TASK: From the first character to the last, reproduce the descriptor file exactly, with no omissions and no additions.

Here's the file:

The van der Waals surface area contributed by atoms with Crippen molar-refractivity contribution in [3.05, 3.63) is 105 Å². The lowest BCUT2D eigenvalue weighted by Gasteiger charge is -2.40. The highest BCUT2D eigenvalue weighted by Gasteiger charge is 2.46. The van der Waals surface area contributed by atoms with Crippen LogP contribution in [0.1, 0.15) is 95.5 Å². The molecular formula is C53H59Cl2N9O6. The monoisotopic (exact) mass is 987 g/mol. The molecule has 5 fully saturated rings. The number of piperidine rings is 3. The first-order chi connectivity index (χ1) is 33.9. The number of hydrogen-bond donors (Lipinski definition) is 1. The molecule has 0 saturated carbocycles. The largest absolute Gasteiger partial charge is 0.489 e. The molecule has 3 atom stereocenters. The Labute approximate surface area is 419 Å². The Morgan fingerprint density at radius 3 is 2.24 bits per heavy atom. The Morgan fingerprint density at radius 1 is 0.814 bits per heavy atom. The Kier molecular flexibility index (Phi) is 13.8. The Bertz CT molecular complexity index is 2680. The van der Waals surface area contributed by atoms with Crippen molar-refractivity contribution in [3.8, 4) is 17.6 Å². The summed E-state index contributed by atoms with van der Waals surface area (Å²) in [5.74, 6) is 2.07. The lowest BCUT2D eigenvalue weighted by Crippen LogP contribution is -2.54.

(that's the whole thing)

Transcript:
The van der Waals surface area contributed by atoms with Crippen molar-refractivity contribution in [3.05, 3.63) is 105 Å². The lowest BCUT2D eigenvalue weighted by Gasteiger charge is -2.40. The highest BCUT2D eigenvalue weighted by Gasteiger charge is 2.46. The van der Waals surface area contributed by atoms with Crippen LogP contribution in [0.1, 0.15) is 95.5 Å². The molecular formula is C53H59Cl2N9O6. The monoisotopic (exact) mass is 987 g/mol. The molecule has 5 fully saturated rings. The number of piperidine rings is 3. The first-order chi connectivity index (χ1) is 33.9. The number of hydrogen-bond donors (Lipinski definition) is 1. The molecule has 0 saturated carbocycles. The largest absolute Gasteiger partial charge is 0.489 e. The molecule has 3 atom stereocenters. The Labute approximate surface area is 419 Å². The Morgan fingerprint density at radius 3 is 2.24 bits per heavy atom. The Morgan fingerprint density at radius 1 is 0.814 bits per heavy atom. The Kier molecular flexibility index (Phi) is 13.8. The Bertz CT molecular complexity index is 2680. The van der Waals surface area contributed by atoms with Crippen molar-refractivity contribution in [3.8, 4) is 17.6 Å². The summed E-state index contributed by atoms with van der Waals surface area (Å²) in [5.74, 6) is 2.07. The lowest BCUT2D eigenvalue weighted by Crippen LogP contribution is -2.54.